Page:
Welcome to the 2nd edition of Agent Tweets, a weekly post that highlights and responds to
 publication-centric comments from agents and editors, gleaned from Twitter. Here is installment #2.

AGENT TWEETS: HARD YET ENCOURAGING TRUTHS – PART II

#3: Sometimes the rule is…that there are no rules.

I’ve been reading a couple of ms in a genre that I have been emotionally up-to-here with (no, I won’t say which one) & they were rather good//This is why we don’t like to always talk about themes/genres that we are fatigued w/…b/c we can always be surprised by something awesome
I’m thankful for the publishers who take a chance on the truly wacky proposals I send out & the authors who write them. You know who you are
I love when my intern is all, “I started reading X full manuscript and got completely sucked in! Read it next!”

Why this is hard:  No one likes to be told that their book falls into the “market is saturated with this” category – even if it’s true.

Why this is encouraging:  What I love about all three of these tweets is the idea – whether implied or stated – that agents love to find authors who break preconceived notions. Their work is so dynamic that, even if it does revisit old territory, they do it in new and refreshing ways. It turns heads – even with the publishers.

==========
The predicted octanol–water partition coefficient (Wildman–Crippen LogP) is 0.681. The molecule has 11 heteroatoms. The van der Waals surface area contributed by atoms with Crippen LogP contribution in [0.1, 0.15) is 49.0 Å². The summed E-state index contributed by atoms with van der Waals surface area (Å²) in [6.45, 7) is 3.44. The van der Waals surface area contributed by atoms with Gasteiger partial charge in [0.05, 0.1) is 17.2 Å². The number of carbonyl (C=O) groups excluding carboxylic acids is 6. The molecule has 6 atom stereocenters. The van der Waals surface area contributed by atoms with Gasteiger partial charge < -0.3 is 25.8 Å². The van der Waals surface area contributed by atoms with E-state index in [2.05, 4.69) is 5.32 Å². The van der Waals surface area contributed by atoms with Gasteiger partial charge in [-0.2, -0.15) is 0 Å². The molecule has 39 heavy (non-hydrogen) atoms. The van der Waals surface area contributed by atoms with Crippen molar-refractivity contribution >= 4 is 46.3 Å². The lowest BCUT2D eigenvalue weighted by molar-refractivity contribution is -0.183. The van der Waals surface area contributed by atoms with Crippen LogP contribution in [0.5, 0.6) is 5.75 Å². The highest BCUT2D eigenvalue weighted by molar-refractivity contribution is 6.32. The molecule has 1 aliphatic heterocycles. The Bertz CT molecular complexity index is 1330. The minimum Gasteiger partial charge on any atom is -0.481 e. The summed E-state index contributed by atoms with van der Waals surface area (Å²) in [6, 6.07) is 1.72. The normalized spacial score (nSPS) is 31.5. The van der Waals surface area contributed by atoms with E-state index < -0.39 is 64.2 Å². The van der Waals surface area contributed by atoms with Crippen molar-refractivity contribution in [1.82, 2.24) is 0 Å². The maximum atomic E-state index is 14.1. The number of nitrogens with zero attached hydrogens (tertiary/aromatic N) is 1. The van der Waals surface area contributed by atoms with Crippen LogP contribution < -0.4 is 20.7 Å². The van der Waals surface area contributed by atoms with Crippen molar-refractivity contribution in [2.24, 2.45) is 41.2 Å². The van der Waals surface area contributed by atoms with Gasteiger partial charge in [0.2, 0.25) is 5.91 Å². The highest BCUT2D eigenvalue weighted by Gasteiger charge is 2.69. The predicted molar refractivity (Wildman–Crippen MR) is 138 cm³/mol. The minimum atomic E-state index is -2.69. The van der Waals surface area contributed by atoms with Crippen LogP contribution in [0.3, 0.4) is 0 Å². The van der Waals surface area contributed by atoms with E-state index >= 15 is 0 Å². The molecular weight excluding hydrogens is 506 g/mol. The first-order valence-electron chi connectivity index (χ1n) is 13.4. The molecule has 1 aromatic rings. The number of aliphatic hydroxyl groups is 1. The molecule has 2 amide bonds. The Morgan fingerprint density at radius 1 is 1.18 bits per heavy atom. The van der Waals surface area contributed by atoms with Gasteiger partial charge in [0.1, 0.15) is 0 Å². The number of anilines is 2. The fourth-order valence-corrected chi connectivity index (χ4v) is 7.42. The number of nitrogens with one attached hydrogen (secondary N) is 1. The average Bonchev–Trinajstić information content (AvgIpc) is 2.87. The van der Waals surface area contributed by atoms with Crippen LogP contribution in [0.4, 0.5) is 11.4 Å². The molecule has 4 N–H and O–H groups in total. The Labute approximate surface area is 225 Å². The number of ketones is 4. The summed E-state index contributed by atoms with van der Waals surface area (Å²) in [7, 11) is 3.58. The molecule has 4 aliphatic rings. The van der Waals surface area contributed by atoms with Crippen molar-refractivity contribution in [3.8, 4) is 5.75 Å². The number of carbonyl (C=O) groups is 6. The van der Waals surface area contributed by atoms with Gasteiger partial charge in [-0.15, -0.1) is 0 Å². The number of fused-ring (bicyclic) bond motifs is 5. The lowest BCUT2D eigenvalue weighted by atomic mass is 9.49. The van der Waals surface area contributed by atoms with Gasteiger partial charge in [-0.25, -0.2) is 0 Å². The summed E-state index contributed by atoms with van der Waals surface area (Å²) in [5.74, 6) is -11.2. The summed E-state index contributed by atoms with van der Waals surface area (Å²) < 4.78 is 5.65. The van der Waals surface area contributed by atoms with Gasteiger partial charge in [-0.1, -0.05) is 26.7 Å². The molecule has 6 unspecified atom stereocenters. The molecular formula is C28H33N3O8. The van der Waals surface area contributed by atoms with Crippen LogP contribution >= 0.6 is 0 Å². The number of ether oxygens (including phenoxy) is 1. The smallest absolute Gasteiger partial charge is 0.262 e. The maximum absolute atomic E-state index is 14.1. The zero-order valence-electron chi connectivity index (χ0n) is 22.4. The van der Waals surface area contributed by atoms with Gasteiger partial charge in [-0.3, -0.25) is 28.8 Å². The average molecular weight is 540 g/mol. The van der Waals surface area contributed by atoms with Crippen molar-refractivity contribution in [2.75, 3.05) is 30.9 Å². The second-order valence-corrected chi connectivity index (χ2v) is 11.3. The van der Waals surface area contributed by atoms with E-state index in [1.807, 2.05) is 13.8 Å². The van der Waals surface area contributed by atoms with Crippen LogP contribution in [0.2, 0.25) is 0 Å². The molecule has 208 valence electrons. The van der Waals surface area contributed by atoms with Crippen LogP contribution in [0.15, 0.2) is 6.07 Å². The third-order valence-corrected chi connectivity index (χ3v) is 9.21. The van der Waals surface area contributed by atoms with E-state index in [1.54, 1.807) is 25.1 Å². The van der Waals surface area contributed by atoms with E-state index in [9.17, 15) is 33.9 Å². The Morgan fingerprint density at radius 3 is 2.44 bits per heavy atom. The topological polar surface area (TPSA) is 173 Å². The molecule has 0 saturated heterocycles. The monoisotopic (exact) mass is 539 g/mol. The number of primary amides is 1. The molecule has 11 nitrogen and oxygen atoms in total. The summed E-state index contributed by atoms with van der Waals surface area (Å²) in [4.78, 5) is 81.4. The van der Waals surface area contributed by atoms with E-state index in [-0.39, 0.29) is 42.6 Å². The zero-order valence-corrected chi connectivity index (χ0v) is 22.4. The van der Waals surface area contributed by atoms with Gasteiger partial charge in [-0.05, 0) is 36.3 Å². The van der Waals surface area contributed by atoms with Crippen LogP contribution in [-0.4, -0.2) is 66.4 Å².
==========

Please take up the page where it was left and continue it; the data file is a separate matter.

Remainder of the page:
Bottom line:  This is possibly the most nebulous advice anyone could ever give a writer, but here goes: Stay the course, but keep a pulse on the realities of publishing. In other words, don’t abandon your project (unless you just really feel led to), but also stay in tune with what is trending onto – or off – the radar, or what simply isn’t trending at all.



Yes, yes….I hear you saying: What the heck is that supposed to mean? Well, the “don’t give up but hold the reins loosely” clause can evidence itself in one of several ways:


     (1) Your tale is in old territory, but with a new spin. This is the sort of thing that tweet #1 is referring to, I think. There may be a thousand Happy Panda stories out there, but your Happy Panda is nothing like anyone else’s. In fact, by the time the agent picked up your manuscript, she was halfway through before she even realized that a Happy Panda had entered the story. Because you went about it in such an unorthodox way, she fell in love with it anyway, despite “genre burnout.”


     (2) Your tale is in old territory, and NEEDS a new spin. All the buzz indicates that Happy Pandas are on their way out. This breaks your heart, because you’ve really become attached to your Happy Panda and, besides, the story really isn’t about pandas anyway. It’s about courage. Love. Faith. The absurdity of growing up in a ninja nudist colony. And then you wonder….well, what if the tale wasn’t about a Happy Panda? What if it was about Angry Iguanas instead?